Project Scientist

Research Interests:

  • AGAGE (Advanced Global Atmospheric Gases Experiment) http://agage.eas.gatech.edu/
  • Greenhouse gases
  • Halogenated trace gases
  • Ozone depleting compounds
  • Trace gas measurements (especially GC-FID/ECD/MSD)
  • Global warming
  • Top-down (measurement based) verification of bottom-up emission estimates
  • Atmospheric chemistry
  • Wildfire emissions
  • Long-range transport of pollutants

Degrees:

  • Diploma in Chemistry, University of Wuppertal
  • Doctor of Natural Sciences, Max Planck Institute for Chemistry, Mainz and Johannes Gutenberg University Mainz

Recent Publications

Simmonds, PG, Rigby M, Manning AJ, Lunt MF, O'Doherty S, McCulloch A, Fraser PJ, Henne S, Vollmer MK, Mühle J, Weiss RF, Salameh PK, Young D, Reimann S, Wenger A, Arnold T, Harth CM, Krummel PB, Steele LP, Dunse BL, Miller BR, Lunder CR, Hermansen O, Schmidbauer N, Saito T, Yokouchi Y, Park S, Li S, Yao B, Zhou LX, Arduini J, Maione M, Wang RHJ, Ivy D, Prinn RG.  2016.  Global and regional emissions estimates of 1,1-difluoroethane (HFC-152a, CH3CHF2) from in situ and air archive observations. Atmospheric Chemistry and Physics. 16:365-382.: Copernicus Publications AbstractWebsite
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Chirkov, M, Stiller GP, Laeng A, Kellmann S, von Clarmann T, Boone CD, Elkins JW, Engel A, Glatthor N, Grabowski U, Harth CM, Kiefer M, Kolonjari F, Krummel PB, Linden A, Lunder CR, Miller BR, Montzka SA, Mühle J, O'Doherty S, Orphal J, Prinn RG, Toon G, Vollmer MK, Walker KA, Weiss RF, Wiegele A, Young D.  2016.  Global HCFC-22 measurements with MIPAS: retrieval, validation, global distribution and its evolution over 2005–2012. Atmospheric Chemistry and Physics. 16:3345-3368.: Copernicus Publications AbstractWebsite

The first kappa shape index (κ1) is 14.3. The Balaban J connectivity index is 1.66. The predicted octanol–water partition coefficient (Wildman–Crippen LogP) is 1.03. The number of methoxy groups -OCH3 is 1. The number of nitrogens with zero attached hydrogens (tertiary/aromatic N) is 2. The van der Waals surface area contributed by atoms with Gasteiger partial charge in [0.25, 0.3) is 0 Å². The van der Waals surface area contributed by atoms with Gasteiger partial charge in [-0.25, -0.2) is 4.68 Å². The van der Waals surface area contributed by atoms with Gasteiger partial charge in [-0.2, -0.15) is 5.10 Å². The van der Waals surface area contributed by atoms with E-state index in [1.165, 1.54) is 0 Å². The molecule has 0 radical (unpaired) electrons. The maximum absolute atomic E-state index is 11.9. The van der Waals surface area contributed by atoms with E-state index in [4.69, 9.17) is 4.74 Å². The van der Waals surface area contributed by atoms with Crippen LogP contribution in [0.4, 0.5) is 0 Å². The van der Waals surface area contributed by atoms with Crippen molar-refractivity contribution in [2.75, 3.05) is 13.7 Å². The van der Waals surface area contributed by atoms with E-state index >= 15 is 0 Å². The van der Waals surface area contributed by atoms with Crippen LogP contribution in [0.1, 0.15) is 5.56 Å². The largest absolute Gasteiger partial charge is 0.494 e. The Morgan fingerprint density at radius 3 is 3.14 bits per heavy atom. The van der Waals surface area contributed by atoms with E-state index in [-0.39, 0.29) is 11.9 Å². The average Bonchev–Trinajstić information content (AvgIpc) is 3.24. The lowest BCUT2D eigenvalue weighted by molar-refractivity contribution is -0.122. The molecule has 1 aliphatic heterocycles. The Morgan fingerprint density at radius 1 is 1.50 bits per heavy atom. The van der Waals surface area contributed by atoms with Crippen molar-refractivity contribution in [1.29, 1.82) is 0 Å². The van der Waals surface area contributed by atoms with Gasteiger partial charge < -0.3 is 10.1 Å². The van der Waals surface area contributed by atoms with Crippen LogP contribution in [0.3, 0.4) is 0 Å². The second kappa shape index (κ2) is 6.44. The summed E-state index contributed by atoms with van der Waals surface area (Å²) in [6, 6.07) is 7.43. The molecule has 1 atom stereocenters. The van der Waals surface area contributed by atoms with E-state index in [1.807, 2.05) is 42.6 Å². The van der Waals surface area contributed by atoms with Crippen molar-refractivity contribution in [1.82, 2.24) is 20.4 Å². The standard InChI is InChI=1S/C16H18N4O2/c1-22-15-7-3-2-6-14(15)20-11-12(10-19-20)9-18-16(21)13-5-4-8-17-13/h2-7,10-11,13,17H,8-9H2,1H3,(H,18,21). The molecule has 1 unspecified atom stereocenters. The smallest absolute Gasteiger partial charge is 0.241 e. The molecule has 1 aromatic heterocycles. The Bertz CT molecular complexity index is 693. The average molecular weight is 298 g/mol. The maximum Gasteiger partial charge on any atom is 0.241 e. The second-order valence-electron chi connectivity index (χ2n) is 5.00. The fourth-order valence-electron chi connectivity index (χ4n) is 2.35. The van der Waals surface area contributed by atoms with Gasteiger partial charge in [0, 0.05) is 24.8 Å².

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Vollmer, MK, Muhle J, Trudinger CM, Rigby M, Montzka SA, Harth CM, Miller BR, Henne S, Krummel PB, Hall BD, Young D, Kim J, Arduini J, Wenger A, Yao B, Reimann S, O'Doherty S, Maione M, Etheridge DM, Li SL, Verdonik DP, Park S, Dutton G, Steele LP, Lunder CR, Rhee TS, Hermansen O, Schmidbauer N, Wang RHJ, Hill M, Salameh PK, Langenfelds RL, Zhou LX, Blunier T, Schwander J, Elkins JW, Butler JH, Simmonds PG, Weiss RF, Prinn RG, Fraser PJ.  2016.  Atmospheric histories and global emissions of halons H-1211 (CBrClF2), H-1301 (CBrF3), and H-2402 (CBrF2CBrF2). Journal of Geophysical Research-Atmospheres. 121:3663-3686. AbstractWebsite

We report ground-based atmospheric measurements and emission estimates for the halons H-1211 (CBrClF2), H-1301 (CBrF3), and H-2402 (CBrF2CBrF2) from the AGAGE (Advanced Global Atmospheric Gases Experiment) and the National Oceanic and Atmospheric Administration global networks. We also include results from archived air samples in canisters and from polar firn in both hemispheres, thereby deriving an atmospheric record of nearly nine decades (1930s to present). All three halons were absent from the atmosphere until approximate to 1970, when their atmospheric burdens started to increase rapidly. In recent years H-1211 and H-2402 mole fractions have been declining, but H-1301 has continued to grow. High-frequency observations show continuing emissions of H-1211 and H-1301 near most AGAGE sites. For H-2402 the only emissions detected were derived from the region surrounding the Sea of Japan/East Sea. Based on our observations, we derive global emissions using two different inversion approaches. Emissions for H-1211 declined from a peak of 11ktyr(-1) (late 1990s) to 3.9ktyr(-1) at the end of our record (mean of 2013-2015), for H-1301 from 5.4ktyr(-1) (late 1980s) to 1.6ktyr(-1), and for H-2402 from 1.8ktyr(-1) (late 1980s) to 0.38ktyr(-1). Yearly summed halon emissions have decreased substantially; nevertheless, since 2000 they have accounted for approximate to 30% of the emissions of all major anthropogenic ozone depletion substances, when weighted by ozone depletion potentials.